Over the years, the consumption of sugar – in particular fructose – has sky-rocketed. Aside from the fact that refined, processed fructose can pack on weight, raise your cholesterol, and contributes to tissue damage and diabetes, a new study published in Cancer Research found that fructose also seems to trigger the development and growth of cancer. In light of the fact that the average American eats about 70 grams of fructose per day – three times the daily amount that is recommended – these findings present a terrifying reality that we could all potentially face.
Fructose, the scientific name for fruit sugar, is a simple monosaccharide that is found in various plants. Fructose is naturally found in tree and vine fruits, flowers, berries, and many root vegetables. But before you starting cutting out fruits and vegetables, it’s important to recognize that, in North America, the most common form of fructose in the diet comes is an isolated and refined form, high fructose corn syrup, that is often derived from sugar cane, sugar beets and corn. Additionally, it is also found in refined sweeteners such as sucrose, maltose and dextrose.
Most research regarding the relationship between sugar and cancer traditionally focused on glucose. It has long been known that carbohydrate metabolism is essential for cancer growth. Moreover, increased carbohydrate uptake in the form of refined sugars negatively affects cancer survival.
However, with the rising consumption of fructose in the average American diet, attention has been given to studying its behavior in recent years. Glucose and fructose are metabolized very differently in the body, using different transporter cells in the body.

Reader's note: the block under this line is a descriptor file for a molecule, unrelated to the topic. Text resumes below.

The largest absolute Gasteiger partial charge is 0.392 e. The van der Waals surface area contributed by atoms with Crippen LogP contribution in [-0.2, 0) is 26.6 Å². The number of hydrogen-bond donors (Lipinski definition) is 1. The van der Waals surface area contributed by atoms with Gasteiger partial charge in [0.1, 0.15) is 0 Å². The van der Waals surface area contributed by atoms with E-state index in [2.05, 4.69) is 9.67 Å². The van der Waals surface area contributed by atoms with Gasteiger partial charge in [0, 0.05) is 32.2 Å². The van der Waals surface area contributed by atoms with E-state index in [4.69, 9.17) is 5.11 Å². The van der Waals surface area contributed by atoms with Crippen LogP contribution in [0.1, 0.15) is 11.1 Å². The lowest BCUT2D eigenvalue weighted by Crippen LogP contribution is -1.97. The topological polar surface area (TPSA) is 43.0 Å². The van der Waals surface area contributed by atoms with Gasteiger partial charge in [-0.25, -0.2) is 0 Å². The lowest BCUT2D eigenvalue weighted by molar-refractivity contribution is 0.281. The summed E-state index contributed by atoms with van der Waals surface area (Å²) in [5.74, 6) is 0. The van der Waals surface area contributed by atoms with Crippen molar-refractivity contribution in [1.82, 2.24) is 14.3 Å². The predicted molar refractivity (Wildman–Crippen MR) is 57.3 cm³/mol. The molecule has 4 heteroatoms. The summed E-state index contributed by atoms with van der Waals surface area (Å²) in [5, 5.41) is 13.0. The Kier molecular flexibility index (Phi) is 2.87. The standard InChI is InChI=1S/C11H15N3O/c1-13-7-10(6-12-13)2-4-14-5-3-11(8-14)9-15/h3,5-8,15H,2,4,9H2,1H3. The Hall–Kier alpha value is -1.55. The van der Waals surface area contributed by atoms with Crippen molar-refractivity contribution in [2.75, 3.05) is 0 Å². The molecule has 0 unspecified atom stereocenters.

For the 2010 study, researchers took pancreatic cancer cells from their patients and grew the cells in petri dishes. Then they added glucose to one petri dish and fructose to the other petri dish. While the results showed that the cancer cells used both the glucose and fructose for fuel, the researchers discovered that fructose also induced a different kind of reaction, known as a thiamine-dependant transketolase flux. The cancer cells also metabolized the fructose differently, which increased uric acid production. The fructose was easier for the cancer cells to metabolize, and thus influenced more cancer cells reproduction.
The study showed that a high fructose diet could stimulate cancer development and growth. If you’re looking to reduce your intake of sugar, particularly fructose, the best thing you can do for yourself and your health is to minimize processed foods and sweetened drinks from your diet, all of which are the worst culprits of high-fructose corn syrup. Minimizing your intake of fruit juices is also advised, as these often contain higher levels of fructose.
Changing your diet to minimize the amount of fructose you consume is one step that you can take to minimize your cancer risk. Such dietary changes will complement an overall healthy lifestyle, which includes eating plenty of fresh veggies, lean meats, low-fat dairy and whole grains, as well as stress reduction and regular exercise.